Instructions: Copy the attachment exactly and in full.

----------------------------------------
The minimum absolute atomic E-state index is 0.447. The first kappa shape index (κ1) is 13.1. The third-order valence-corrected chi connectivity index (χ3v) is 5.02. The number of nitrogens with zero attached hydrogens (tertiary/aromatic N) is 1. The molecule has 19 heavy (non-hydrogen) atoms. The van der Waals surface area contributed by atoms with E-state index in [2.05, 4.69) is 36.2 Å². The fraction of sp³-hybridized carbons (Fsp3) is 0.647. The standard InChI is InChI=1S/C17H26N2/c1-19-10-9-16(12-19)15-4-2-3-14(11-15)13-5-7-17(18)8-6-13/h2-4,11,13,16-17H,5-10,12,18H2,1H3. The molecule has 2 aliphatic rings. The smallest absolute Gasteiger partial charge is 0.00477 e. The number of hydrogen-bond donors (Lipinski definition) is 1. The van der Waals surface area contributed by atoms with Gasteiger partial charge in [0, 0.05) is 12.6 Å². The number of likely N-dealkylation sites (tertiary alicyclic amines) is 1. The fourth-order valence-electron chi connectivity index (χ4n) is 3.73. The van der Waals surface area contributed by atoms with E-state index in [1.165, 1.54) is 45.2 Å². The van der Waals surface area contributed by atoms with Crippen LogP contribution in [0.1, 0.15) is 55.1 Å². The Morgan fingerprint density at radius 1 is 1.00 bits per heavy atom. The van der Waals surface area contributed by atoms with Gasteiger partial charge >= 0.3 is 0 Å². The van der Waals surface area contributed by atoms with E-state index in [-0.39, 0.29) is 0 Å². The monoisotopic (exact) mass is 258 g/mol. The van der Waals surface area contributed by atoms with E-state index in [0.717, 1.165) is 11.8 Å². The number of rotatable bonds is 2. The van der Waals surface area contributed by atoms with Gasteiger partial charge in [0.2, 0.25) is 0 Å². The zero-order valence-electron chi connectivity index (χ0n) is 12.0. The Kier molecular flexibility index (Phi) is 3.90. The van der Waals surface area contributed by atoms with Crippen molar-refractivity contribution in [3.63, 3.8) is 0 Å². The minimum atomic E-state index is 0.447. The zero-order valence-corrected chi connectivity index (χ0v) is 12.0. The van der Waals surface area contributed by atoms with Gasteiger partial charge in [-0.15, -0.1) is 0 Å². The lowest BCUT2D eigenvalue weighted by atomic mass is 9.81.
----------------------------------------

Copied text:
The minimum absolute atomic E-state index is 0.447. The first kappa shape index (κ1) is 13.1. The third-order valence-corrected chi connectivity index (χ3v) is 5.02. The number of nitrogens with zero attached hydrogens (tertiary/aromatic N) is 1. The molecule has 19 heavy (non-hydrogen) atoms. The van der Waals surface area contributed by atoms with E-state index in [2.05, 4.69) is 36.2 Å². The fraction of sp³-hybridized carbons (Fsp3) is 0.647. The standard InChI is InChI=1S/C17H26N2/c1-19-10-9-16(12-19)15-4-2-3-14(11-15)13-5-7-17(18)8-6-13/h2-4,11,13,16-17H,5-10,12,18H2,1H3. The molecule has 2 aliphatic rings. The smallest absolute Gasteiger partial charge is 0.00477 e. The number of hydrogen-bond donors (Lipinski definition) is 1. The van der Waals surface area contributed by atoms with Gasteiger partial charge in [0, 0.05) is 12.6 Å². The number of likely N-dealkylation sites (tertiary alicyclic amines) is 1. The fourth-order valence-electron chi connectivity index (χ4n) is 3.73. The van der Waals surface area contributed by atoms with E-state index in [1.165, 1.54) is 45.2 Å². The van der Waals surface area contributed by atoms with Crippen LogP contribution in [0.1, 0.15) is 55.1 Å². The Morgan fingerprint density at radius 1 is 1.00 bits per heavy atom. The van der Waals surface area contributed by atoms with Gasteiger partial charge >= 0.3 is 0 Å². The van der Waals surface area contributed by atoms with E-state index in [-0.39, 0.29) is 0 Å². The monoisotopic (exact) mass is 258 g/mol. The van der Waals surface area contributed by atoms with E-state index in [0.717, 1.165) is 11.8 Å². The number of rotatable bonds is 2. The van der Waals surface area contributed by atoms with Gasteiger partial charge in [0.2, 0.25) is 0 Å². The zero-order valence-electron chi connectivity index (χ0n) is 12.0. The Kier molecular flexibility index (Phi) is 3.90. The van der Waals surface area contributed by atoms with Crippen molar-refractivity contribution in [3.63, 3.8) is 0 Å². The minimum atomic E-state index is 0.447. The zero-order valence-corrected chi connectivity index (χ0v) is 12.0. The van der Waals surface area contributed by atoms with Gasteiger partial charge in [-0.15, -0.1) is 0 Å². The lowest BCUT2D eigenvalue weighted by atomic mass is 9.81.